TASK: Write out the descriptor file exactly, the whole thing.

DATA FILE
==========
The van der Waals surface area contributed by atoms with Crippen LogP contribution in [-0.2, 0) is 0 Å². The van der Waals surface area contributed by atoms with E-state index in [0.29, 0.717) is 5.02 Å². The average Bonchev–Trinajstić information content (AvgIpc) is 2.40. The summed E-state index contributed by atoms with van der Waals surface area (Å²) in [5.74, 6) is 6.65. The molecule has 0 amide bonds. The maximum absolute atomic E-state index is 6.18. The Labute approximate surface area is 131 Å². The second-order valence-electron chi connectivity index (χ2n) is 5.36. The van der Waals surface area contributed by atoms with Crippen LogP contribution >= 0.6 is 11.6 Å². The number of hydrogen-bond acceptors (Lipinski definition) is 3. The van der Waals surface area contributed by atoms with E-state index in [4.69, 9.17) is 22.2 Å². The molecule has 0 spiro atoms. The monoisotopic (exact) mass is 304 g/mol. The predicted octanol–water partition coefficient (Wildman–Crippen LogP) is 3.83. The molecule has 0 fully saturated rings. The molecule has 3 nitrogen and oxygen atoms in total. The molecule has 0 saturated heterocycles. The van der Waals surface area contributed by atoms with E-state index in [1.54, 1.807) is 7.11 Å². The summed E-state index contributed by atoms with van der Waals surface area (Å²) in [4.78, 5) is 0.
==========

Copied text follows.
The van der Waals surface area contributed by atoms with Crippen LogP contribution in [-0.2, 0) is 0 Å². The van der Waals surface area contributed by atoms with E-state index in [0.29, 0.717) is 5.02 Å². The average Bonchev–Trinajstić information content (AvgIpc) is 2.40. The summed E-state index contributed by atoms with van der Waals surface area (Å²) in [5.74, 6) is 6.65. The molecule has 0 amide bonds. The maximum absolute atomic E-state index is 6.18. The Labute approximate surface area is 131 Å². The second-order valence-electron chi connectivity index (χ2n) is 5.36. The van der Waals surface area contributed by atoms with Crippen LogP contribution >= 0.6 is 11.6 Å². The number of hydrogen-bond acceptors (Lipinski definition) is 3. The van der Waals surface area contributed by atoms with E-state index in [4.69, 9.17) is 22.2 Å². The molecule has 0 spiro atoms. The monoisotopic (exact) mass is 304 g/mol. The predicted octanol–water partition coefficient (Wildman–Crippen LogP) is 3.83. The molecule has 0 fully saturated rings. The molecule has 3 nitrogen and oxygen atoms in total. The molecule has 0 saturated heterocycles. The van der Waals surface area contributed by atoms with E-state index in [1.54, 1.807) is 7.11 Å². The summed E-state index contributed by atoms with van der Waals surface area (Å²) in [4.78, 5) is 0.